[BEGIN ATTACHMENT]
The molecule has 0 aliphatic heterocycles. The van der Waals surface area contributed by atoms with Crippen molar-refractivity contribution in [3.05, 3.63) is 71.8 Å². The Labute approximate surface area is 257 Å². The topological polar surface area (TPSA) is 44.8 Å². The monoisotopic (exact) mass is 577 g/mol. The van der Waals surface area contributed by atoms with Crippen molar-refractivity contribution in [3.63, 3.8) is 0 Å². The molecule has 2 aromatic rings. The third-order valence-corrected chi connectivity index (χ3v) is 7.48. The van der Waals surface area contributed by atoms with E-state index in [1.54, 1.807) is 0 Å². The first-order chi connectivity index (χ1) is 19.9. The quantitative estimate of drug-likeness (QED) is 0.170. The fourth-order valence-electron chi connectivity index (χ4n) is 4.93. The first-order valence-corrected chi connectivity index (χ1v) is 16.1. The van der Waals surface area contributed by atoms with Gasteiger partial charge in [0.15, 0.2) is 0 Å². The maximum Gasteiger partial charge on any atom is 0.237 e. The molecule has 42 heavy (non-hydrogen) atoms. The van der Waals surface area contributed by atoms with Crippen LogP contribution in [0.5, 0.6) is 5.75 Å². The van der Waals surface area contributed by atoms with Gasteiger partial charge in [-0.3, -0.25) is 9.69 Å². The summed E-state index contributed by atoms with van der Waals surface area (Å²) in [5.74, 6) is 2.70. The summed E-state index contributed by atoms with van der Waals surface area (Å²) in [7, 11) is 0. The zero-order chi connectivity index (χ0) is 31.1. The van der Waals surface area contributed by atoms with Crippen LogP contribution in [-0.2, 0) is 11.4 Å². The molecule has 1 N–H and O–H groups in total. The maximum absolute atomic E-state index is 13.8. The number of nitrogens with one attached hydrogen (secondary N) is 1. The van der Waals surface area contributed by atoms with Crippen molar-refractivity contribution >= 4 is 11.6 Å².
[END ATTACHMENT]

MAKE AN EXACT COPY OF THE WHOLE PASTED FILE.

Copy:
The molecule has 0 aliphatic heterocycles. The van der Waals surface area contributed by atoms with Crippen molar-refractivity contribution in [3.05, 3.63) is 71.8 Å². The Labute approximate surface area is 257 Å². The topological polar surface area (TPSA) is 44.8 Å². The monoisotopic (exact) mass is 577 g/mol. The van der Waals surface area contributed by atoms with Crippen molar-refractivity contribution in [3.63, 3.8) is 0 Å². The molecule has 2 aromatic rings. The third-order valence-corrected chi connectivity index (χ3v) is 7.48. The van der Waals surface area contributed by atoms with E-state index in [1.54, 1.807) is 0 Å². The first-order chi connectivity index (χ1) is 19.9. The quantitative estimate of drug-likeness (QED) is 0.170. The fourth-order valence-electron chi connectivity index (χ4n) is 4.93. The first-order valence-corrected chi connectivity index (χ1v) is 16.1. The van der Waals surface area contributed by atoms with Gasteiger partial charge in [0.15, 0.2) is 0 Å². The maximum Gasteiger partial charge on any atom is 0.237 e. The molecule has 42 heavy (non-hydrogen) atoms. The van der Waals surface area contributed by atoms with Crippen LogP contribution in [0.5, 0.6) is 5.75 Å². The van der Waals surface area contributed by atoms with Gasteiger partial charge in [-0.3, -0.25) is 9.69 Å². The summed E-state index contributed by atoms with van der Waals surface area (Å²) in [5.74, 6) is 2.70. The summed E-state index contributed by atoms with van der Waals surface area (Å²) in [7, 11) is 0. The zero-order chi connectivity index (χ0) is 31.1. The van der Waals surface area contributed by atoms with Crippen LogP contribution in [-0.2, 0) is 11.4 Å². The molecule has 1 N–H and O–H groups in total. The maximum absolute atomic E-state index is 13.8. The number of nitrogens with one attached hydrogen (secondary N) is 1. The van der Waals surface area contributed by atoms with Crippen molar-refractivity contribution >= 4 is 11.6 Å².